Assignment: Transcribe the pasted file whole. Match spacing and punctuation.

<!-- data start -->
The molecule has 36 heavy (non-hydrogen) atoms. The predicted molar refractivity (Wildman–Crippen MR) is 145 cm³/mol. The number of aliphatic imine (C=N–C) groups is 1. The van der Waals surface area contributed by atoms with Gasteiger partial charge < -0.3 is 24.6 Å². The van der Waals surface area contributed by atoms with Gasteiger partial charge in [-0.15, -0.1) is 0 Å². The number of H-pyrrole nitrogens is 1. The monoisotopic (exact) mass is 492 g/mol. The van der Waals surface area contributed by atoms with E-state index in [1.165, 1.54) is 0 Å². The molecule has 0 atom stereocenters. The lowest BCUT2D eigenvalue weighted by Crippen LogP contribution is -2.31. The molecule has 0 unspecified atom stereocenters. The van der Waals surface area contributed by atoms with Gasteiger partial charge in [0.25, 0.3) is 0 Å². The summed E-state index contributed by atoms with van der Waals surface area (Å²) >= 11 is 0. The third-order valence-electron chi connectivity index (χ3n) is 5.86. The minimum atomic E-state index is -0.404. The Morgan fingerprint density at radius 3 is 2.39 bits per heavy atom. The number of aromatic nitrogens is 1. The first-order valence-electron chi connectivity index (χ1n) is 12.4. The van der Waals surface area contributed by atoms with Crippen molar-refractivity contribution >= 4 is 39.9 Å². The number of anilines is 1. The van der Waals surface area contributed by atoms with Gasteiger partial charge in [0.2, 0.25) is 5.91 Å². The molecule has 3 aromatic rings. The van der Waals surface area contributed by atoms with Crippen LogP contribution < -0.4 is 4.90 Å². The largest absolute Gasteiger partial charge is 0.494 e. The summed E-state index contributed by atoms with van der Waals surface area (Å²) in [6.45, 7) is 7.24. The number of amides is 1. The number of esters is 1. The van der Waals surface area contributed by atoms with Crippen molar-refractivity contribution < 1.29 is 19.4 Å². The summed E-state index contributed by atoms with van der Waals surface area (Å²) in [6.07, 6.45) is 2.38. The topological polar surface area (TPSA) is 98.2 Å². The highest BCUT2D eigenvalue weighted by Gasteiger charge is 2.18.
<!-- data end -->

The molecule has 36 heavy (non-hydrogen) atoms. The predicted molar refractivity (Wildman–Crippen MR) is 145 cm³/mol. The number of aliphatic imine (C=N–C) groups is 1. The van der Waals surface area contributed by atoms with Gasteiger partial charge < -0.3 is 24.6 Å². The van der Waals surface area contributed by atoms with Gasteiger partial charge in [-0.15, -0.1) is 0 Å². The number of H-pyrrole nitrogens is 1. The monoisotopic (exact) mass is 492 g/mol. The van der Waals surface area contributed by atoms with E-state index in [1.165, 1.54) is 0 Å². The molecule has 0 atom stereocenters. The lowest BCUT2D eigenvalue weighted by Crippen LogP contribution is -2.31. The molecule has 0 unspecified atom stereocenters. The van der Waals surface area contributed by atoms with Gasteiger partial charge in [0.25, 0.3) is 0 Å². The summed E-state index contributed by atoms with van der Waals surface area (Å²) >= 11 is 0. The third-order valence-electron chi connectivity index (χ3n) is 5.86. The minimum atomic E-state index is -0.404. The Morgan fingerprint density at radius 3 is 2.39 bits per heavy atom. The number of aromatic nitrogens is 1. The first-order valence-electron chi connectivity index (χ1n) is 12.4. The van der Waals surface area contributed by atoms with Crippen molar-refractivity contribution >= 4 is 39.9 Å². The number of anilines is 1. The van der Waals surface area contributed by atoms with Gasteiger partial charge in [0.2, 0.25) is 5.91 Å². The molecule has 3 aromatic rings. The van der Waals surface area contributed by atoms with Crippen LogP contribution < -0.4 is 4.90 Å². The largest absolute Gasteiger partial charge is 0.494 e. The summed E-state index contributed by atoms with van der Waals surface area (Å²) in [6.45, 7) is 7.24. The number of amides is 1. The number of esters is 1. The van der Waals surface area contributed by atoms with Crippen molar-refractivity contribution < 1.29 is 19.4 Å². The summed E-state index contributed by atoms with van der Waals surface area (Å²) in [6.07, 6.45) is 2.38. The topological polar surface area (TPSA) is 98.2 Å². The highest BCUT2D eigenvalue weighted by Gasteiger charge is 2.18.